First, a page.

The first week of February was World Interfaith Harmony week. On Wednesday, as part of interfaith services at Boston University, I participated in a celebration of interfaith harmony, and it was one of the most spiritually uplifting experiences I have had. The theme was justice, and representatives across different faiths said a few words and prayers (Specifically Baha’i, Sikh, Hindu, Christian and Muslim participants). My friend Sakina and I said a few words about justice in Islam, and recited Surah Al-Fatiha, asking God to guide us to the right path. The event, organized by Cause-J (Christian Activists United for Social and Economic Justice) began with a beautiful hymn from the Sikh faith, and ended on signing a quilt with messages of peace.
Interfaith harmony, though, is not just about a week of celebration. It is about looking beyond your differences, and realizing that we are connected by something bigger than us, and if not that, than just the bonds of humanity. Standing on a pulpit, with people of all races, backgrounds and faiths in BU’s Marsh Chapel reminded me of the Prophet’s words that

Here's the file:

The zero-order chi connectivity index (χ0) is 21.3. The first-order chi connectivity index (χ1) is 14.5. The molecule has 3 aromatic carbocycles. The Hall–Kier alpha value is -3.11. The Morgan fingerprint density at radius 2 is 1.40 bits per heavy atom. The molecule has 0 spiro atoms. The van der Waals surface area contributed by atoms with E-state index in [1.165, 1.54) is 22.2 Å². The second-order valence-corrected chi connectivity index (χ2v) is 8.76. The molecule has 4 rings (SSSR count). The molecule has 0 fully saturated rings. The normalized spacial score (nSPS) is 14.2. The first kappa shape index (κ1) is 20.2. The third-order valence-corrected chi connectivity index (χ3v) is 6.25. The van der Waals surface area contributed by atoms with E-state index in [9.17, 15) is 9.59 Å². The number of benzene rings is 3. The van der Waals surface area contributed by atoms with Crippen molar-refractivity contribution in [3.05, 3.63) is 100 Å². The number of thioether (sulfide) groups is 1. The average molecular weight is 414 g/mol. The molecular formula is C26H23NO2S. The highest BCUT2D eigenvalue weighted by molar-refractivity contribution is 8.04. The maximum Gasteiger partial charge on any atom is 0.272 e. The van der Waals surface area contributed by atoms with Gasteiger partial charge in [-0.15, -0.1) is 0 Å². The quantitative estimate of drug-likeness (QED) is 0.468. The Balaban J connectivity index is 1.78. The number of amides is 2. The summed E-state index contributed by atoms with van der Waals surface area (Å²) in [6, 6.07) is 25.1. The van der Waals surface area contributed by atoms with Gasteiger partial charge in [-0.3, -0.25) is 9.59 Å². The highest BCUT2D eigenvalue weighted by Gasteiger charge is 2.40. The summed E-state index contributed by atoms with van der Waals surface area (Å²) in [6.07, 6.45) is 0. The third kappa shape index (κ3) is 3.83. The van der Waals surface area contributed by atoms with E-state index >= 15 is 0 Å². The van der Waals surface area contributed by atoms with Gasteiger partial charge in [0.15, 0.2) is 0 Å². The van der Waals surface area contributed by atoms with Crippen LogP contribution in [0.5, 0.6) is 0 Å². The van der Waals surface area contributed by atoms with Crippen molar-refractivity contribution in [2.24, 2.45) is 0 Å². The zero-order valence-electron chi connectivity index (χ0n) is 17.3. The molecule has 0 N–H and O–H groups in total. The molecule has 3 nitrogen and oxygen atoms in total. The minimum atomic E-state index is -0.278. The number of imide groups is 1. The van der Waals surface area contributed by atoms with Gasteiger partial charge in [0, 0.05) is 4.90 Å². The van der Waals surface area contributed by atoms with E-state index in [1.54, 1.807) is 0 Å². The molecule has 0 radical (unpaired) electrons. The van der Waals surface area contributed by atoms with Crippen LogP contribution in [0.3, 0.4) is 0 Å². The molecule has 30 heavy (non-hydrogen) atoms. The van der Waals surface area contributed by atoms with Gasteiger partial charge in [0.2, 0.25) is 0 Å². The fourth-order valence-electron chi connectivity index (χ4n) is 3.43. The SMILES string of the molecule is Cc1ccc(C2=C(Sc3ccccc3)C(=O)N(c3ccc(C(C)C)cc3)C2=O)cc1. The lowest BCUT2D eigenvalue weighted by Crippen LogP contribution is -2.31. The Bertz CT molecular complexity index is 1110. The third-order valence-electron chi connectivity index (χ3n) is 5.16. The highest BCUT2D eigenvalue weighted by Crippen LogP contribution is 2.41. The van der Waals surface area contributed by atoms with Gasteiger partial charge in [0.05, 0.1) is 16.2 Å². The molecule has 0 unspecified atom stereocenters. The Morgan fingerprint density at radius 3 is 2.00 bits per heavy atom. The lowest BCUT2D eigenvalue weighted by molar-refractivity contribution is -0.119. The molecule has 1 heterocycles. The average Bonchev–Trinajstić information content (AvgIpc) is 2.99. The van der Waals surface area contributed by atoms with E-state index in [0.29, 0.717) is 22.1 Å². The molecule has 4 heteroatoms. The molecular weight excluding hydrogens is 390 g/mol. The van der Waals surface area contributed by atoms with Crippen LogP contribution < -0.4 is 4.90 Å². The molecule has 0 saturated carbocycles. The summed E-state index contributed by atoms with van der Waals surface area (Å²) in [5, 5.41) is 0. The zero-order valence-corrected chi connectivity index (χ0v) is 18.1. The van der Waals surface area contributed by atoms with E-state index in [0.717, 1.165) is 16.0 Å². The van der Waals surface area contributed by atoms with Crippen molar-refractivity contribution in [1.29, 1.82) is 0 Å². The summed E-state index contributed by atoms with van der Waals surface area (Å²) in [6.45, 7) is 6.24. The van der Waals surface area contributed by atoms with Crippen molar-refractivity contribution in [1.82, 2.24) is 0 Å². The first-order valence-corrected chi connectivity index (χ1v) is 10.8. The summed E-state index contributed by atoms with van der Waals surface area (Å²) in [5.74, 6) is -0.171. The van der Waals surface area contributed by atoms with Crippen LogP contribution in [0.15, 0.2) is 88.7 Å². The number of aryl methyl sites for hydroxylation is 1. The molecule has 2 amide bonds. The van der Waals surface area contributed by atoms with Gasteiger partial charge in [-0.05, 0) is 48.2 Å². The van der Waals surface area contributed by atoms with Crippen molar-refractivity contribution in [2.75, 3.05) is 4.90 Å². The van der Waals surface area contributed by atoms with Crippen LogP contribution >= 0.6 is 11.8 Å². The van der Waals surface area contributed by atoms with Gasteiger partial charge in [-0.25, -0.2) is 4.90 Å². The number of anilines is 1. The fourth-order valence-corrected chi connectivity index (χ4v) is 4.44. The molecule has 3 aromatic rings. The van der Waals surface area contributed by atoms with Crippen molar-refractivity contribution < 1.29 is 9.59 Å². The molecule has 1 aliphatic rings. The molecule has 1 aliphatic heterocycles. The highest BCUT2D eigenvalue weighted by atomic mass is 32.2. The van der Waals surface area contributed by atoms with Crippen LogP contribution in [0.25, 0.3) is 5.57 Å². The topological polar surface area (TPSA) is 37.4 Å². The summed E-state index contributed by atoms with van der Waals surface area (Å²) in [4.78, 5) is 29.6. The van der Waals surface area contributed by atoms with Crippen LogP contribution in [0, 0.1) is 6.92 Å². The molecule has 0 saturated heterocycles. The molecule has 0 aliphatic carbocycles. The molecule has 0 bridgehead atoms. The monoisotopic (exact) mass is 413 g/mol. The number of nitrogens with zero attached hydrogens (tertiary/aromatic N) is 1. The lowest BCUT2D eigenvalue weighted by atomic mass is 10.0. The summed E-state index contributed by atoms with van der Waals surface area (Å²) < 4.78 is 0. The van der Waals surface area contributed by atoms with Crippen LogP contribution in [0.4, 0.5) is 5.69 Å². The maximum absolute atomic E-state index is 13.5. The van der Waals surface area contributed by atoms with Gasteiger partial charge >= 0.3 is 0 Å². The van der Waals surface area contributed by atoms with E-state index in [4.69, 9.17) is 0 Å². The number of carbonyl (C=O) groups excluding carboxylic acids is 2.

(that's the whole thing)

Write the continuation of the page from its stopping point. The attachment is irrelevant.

“You are all equal. Nobody has superiority over other except by piety and good action”
As a Pakistani, I feel that while there is a lot of positive action towards interfaith harmony, perhaps what we need with even more urgency today is dialogue. A lot of times we feel so comfortable in our own religious or non-religious shells that we don’t even ask questions that would dispel our misunderstandings. Perhaps online forums like blogs and other social media can help fill this vacuum. I have been talking to friends of mine across different faiths, attempting to clear my understandings and learn more about religions. A lot of these conversations have been over email, Facebook or Twitter, asking questions we normally would have felt to hesitant to ask. Sometimes I feel that you need that free space, to create an open-minded dialogue. I would love for everyone to start asking questions, and aim to clear their own misunderstandings about faiths. There are so many things that would surprise you, and you’ll end up learning so much about yourself in the process. I’d love too hear your ideas on what’s the best way to create a mass interfaith dialogue going in Pakistan? Would a blog be a good idea for a free space to ask questions, respecting each other? Get those creative juices flowing!